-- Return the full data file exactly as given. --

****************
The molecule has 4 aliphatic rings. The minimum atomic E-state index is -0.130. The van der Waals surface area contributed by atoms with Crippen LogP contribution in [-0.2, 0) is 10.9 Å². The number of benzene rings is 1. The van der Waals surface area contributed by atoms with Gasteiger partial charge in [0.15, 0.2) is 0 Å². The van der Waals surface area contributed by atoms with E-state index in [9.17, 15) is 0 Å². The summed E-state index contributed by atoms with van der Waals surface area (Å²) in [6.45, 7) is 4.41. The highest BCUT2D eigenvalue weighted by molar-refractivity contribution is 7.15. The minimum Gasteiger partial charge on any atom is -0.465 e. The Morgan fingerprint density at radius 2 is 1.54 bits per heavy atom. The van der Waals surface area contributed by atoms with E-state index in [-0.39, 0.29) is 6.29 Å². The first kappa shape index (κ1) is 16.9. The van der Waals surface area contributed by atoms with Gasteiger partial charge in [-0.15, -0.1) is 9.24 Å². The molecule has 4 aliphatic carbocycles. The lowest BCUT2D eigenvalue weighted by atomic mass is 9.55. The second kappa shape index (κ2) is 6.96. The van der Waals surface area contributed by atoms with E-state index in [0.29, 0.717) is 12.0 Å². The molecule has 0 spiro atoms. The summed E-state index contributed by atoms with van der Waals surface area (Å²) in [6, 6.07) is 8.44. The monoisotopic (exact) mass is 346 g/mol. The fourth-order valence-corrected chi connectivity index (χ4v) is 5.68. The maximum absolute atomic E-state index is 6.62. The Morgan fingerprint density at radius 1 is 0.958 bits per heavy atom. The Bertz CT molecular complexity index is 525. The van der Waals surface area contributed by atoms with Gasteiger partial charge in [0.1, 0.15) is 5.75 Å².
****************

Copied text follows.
The molecule has 4 aliphatic rings. The minimum atomic E-state index is -0.130. The van der Waals surface area contributed by atoms with Crippen LogP contribution in [-0.2, 0) is 10.9 Å². The number of benzene rings is 1. The van der Waals surface area contributed by atoms with Gasteiger partial charge in [0.15, 0.2) is 0 Å². The van der Waals surface area contributed by atoms with E-state index in [9.17, 15) is 0 Å². The summed E-state index contributed by atoms with van der Waals surface area (Å²) in [6.45, 7) is 4.41. The highest BCUT2D eigenvalue weighted by molar-refractivity contribution is 7.15. The minimum Gasteiger partial charge on any atom is -0.465 e. The Morgan fingerprint density at radius 2 is 1.54 bits per heavy atom. The van der Waals surface area contributed by atoms with E-state index in [-0.39, 0.29) is 6.29 Å². The first kappa shape index (κ1) is 16.9. The van der Waals surface area contributed by atoms with Gasteiger partial charge in [-0.15, -0.1) is 9.24 Å². The molecule has 4 aliphatic carbocycles. The lowest BCUT2D eigenvalue weighted by atomic mass is 9.55. The second kappa shape index (κ2) is 6.96. The van der Waals surface area contributed by atoms with E-state index in [0.29, 0.717) is 12.0 Å². The molecule has 0 spiro atoms. The summed E-state index contributed by atoms with van der Waals surface area (Å²) in [6, 6.07) is 8.44. The monoisotopic (exact) mass is 346 g/mol. The fourth-order valence-corrected chi connectivity index (χ4v) is 5.68. The maximum absolute atomic E-state index is 6.62. The Morgan fingerprint density at radius 1 is 0.958 bits per heavy atom. The Bertz CT molecular complexity index is 525. The van der Waals surface area contributed by atoms with Gasteiger partial charge in [0.1, 0.15) is 5.75 Å².